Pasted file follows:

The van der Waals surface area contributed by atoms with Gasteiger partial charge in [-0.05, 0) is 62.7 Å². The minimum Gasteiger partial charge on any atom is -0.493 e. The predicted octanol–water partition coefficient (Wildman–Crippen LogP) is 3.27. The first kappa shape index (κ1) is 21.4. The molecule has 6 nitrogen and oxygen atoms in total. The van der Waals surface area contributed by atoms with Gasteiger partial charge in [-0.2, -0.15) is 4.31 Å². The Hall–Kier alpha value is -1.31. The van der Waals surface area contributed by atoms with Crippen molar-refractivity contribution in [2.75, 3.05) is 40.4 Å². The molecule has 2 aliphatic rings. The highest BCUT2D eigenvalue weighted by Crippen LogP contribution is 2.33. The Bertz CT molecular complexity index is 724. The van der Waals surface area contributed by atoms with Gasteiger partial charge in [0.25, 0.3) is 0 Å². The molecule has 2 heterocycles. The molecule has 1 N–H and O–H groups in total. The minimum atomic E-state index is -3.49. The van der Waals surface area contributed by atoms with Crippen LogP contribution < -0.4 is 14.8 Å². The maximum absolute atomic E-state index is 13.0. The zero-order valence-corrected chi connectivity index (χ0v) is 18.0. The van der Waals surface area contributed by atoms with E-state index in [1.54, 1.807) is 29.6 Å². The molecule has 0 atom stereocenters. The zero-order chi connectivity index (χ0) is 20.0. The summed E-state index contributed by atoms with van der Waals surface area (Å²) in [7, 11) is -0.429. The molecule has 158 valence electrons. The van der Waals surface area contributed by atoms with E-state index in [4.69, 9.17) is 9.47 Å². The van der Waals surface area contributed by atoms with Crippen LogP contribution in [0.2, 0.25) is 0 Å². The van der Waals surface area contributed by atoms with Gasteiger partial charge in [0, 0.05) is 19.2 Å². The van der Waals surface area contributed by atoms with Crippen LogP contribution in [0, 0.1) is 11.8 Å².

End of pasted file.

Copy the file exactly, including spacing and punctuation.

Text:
The van der Waals surface area contributed by atoms with Gasteiger partial charge in [-0.05, 0) is 62.7 Å². The minimum Gasteiger partial charge on any atom is -0.493 e. The predicted octanol–water partition coefficient (Wildman–Crippen LogP) is 3.27. The first kappa shape index (κ1) is 21.4. The molecule has 6 nitrogen and oxygen atoms in total. The van der Waals surface area contributed by atoms with Gasteiger partial charge in [-0.2, -0.15) is 4.31 Å². The Hall–Kier alpha value is -1.31. The van der Waals surface area contributed by atoms with Crippen molar-refractivity contribution in [2.75, 3.05) is 40.4 Å². The molecule has 2 aliphatic rings. The highest BCUT2D eigenvalue weighted by Crippen LogP contribution is 2.33. The Bertz CT molecular complexity index is 724. The van der Waals surface area contributed by atoms with Gasteiger partial charge in [0.25, 0.3) is 0 Å². The molecule has 2 heterocycles. The molecule has 1 N–H and O–H groups in total. The minimum atomic E-state index is -3.49. The van der Waals surface area contributed by atoms with Crippen LogP contribution < -0.4 is 14.8 Å². The maximum absolute atomic E-state index is 13.0. The zero-order valence-corrected chi connectivity index (χ0v) is 18.0. The van der Waals surface area contributed by atoms with E-state index in [1.54, 1.807) is 29.6 Å². The molecule has 0 atom stereocenters. The zero-order chi connectivity index (χ0) is 20.0. The summed E-state index contributed by atoms with van der Waals surface area (Å²) in [7, 11) is -0.429. The molecule has 158 valence electrons. The van der Waals surface area contributed by atoms with E-state index in [4.69, 9.17) is 9.47 Å². The van der Waals surface area contributed by atoms with Crippen LogP contribution in [0.2, 0.25) is 0 Å². The van der Waals surface area contributed by atoms with Gasteiger partial charge in [0, 0.05) is 19.2 Å². The van der Waals surface area contributed by atoms with Crippen LogP contribution in [0, 0.1) is 11.8 Å².